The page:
Q. I’m not sure what’s going on, but, once in a while, I find myself losing my balance. Is this just an aging thing or what?
A. About one in ten people over 65 experience difficulty with balance. More than 40 percent of Americans will go to a doctor complaining of dizziness. Getting older is only part of the problem. Inner-ear disturbances are the primary cause.
Losing balance when you’re older is serious stuff. The Centers for Disease Control and Prevention reports that, each year, more than one-third of people over 65 years suffer a fall. Falls are the leading cause of injury deaths among older adults. And, even if the fall doesn’t kill you, you could fracture a hip and then a whole bunch of problems can cascade over you – limitations on activities, isolation, loss of independence, depression.
Not all balance problems have the same cause. Here are several major ones:
Benign paroxysmal positional vertigo (BPPV). With BPPV, one of the most common causes of balance problems, you get vertigo when you change the position of your head. You may also experience BPPV when you roll over, get out of bed, or look on a high shelf. BPPV is more likely in people over 60.
Labyrinthitis, an infection or inflammation of the inner ear. The labyrinth is the organ in your inner ear that enables you to maintain balance.
Ménière's disease, which also can give you intermittent hearing loss, a ringing or roaring in the ears, and a feeling of fullness in the ear.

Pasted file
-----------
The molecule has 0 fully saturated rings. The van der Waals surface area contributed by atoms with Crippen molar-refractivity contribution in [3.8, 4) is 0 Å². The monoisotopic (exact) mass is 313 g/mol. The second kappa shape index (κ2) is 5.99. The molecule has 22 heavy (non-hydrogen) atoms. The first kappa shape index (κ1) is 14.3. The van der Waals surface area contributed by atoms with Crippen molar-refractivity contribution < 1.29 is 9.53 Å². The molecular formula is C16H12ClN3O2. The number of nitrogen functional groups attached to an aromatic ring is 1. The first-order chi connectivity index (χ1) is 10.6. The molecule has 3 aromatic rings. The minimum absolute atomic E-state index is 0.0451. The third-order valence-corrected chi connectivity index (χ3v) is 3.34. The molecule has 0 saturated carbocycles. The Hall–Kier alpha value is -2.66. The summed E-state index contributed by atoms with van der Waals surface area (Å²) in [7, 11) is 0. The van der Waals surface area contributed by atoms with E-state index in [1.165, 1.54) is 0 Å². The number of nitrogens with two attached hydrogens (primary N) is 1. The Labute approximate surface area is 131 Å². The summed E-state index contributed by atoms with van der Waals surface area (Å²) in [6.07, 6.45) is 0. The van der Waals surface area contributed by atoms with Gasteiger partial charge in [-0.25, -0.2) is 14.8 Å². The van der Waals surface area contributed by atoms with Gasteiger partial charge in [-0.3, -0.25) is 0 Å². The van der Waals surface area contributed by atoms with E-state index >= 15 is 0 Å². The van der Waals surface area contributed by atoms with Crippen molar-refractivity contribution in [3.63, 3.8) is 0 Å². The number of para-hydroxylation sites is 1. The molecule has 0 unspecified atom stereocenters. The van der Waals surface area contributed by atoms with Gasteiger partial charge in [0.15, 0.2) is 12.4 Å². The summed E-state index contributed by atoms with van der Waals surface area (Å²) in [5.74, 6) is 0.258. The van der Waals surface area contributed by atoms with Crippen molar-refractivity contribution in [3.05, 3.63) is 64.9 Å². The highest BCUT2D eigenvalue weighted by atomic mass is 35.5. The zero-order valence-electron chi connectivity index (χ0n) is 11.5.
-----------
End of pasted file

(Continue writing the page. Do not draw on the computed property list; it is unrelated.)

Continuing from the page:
Other causes may involve another part of the body, such as the brain or the heart. Aging, infections, head injury, certain medicines, or problems with blood circulation may also cause problems with balance.
Blood-pressure medications and some antibiotics can cause balance problems. If you are taking any drugs in these categories and feel off-balance, it’s worth discussing with your doctor.
Some people may have a balance problem and don’t know it. Balance disorders can be difficult to diagnose because patients sometimes can’t describe their symptoms well.
Balance disorders can be signs of other health problems, so it’s important to have them checked out.
If you can answer any of the following positively, discuss the symptom with your doctor.
Do I feel: Unsteady? Disoriented? As if the room is spinning? As if I'm moving when I'm still? As if I'm falling? As if I might faint?
Also, do you ever lose your balance and fall? Or, do you experience blurred vision?
Persistent balance problems are not something you should pass off as a harmless part of the aging process. They should always be examined carefully.
If you have a question, please write to email@example.com.